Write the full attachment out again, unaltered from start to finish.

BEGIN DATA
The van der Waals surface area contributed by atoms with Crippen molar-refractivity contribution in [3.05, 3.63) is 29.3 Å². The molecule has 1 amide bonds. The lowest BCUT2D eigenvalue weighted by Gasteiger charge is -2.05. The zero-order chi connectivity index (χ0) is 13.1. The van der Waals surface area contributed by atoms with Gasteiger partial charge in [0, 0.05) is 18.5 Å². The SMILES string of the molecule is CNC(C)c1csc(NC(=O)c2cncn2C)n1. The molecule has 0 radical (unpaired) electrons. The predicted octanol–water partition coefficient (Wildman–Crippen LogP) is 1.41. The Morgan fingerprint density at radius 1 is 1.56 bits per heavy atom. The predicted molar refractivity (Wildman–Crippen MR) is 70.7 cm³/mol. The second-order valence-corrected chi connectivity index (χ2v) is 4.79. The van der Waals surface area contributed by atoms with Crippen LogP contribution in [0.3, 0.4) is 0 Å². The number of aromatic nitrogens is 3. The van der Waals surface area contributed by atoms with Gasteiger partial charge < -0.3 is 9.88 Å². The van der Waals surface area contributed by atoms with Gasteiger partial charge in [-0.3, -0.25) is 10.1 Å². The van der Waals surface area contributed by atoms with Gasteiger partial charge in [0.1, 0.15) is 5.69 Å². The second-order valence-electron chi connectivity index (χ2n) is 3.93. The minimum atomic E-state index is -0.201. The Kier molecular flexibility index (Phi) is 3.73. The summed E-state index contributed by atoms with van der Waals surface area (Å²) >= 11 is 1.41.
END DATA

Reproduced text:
The van der Waals surface area contributed by atoms with Crippen molar-refractivity contribution in [3.05, 3.63) is 29.3 Å². The molecule has 1 amide bonds. The lowest BCUT2D eigenvalue weighted by Gasteiger charge is -2.05. The zero-order chi connectivity index (χ0) is 13.1. The van der Waals surface area contributed by atoms with Gasteiger partial charge in [0, 0.05) is 18.5 Å². The SMILES string of the molecule is CNC(C)c1csc(NC(=O)c2cncn2C)n1. The molecule has 0 radical (unpaired) electrons. The predicted octanol–water partition coefficient (Wildman–Crippen LogP) is 1.41. The Morgan fingerprint density at radius 1 is 1.56 bits per heavy atom. The predicted molar refractivity (Wildman–Crippen MR) is 70.7 cm³/mol. The second-order valence-corrected chi connectivity index (χ2v) is 4.79. The van der Waals surface area contributed by atoms with Crippen LogP contribution in [0.3, 0.4) is 0 Å². The number of aromatic nitrogens is 3. The van der Waals surface area contributed by atoms with Gasteiger partial charge < -0.3 is 9.88 Å². The van der Waals surface area contributed by atoms with Gasteiger partial charge in [-0.3, -0.25) is 10.1 Å². The van der Waals surface area contributed by atoms with Gasteiger partial charge in [0.1, 0.15) is 5.69 Å². The second-order valence-electron chi connectivity index (χ2n) is 3.93. The minimum atomic E-state index is -0.201. The Kier molecular flexibility index (Phi) is 3.73. The summed E-state index contributed by atoms with van der Waals surface area (Å²) >= 11 is 1.41.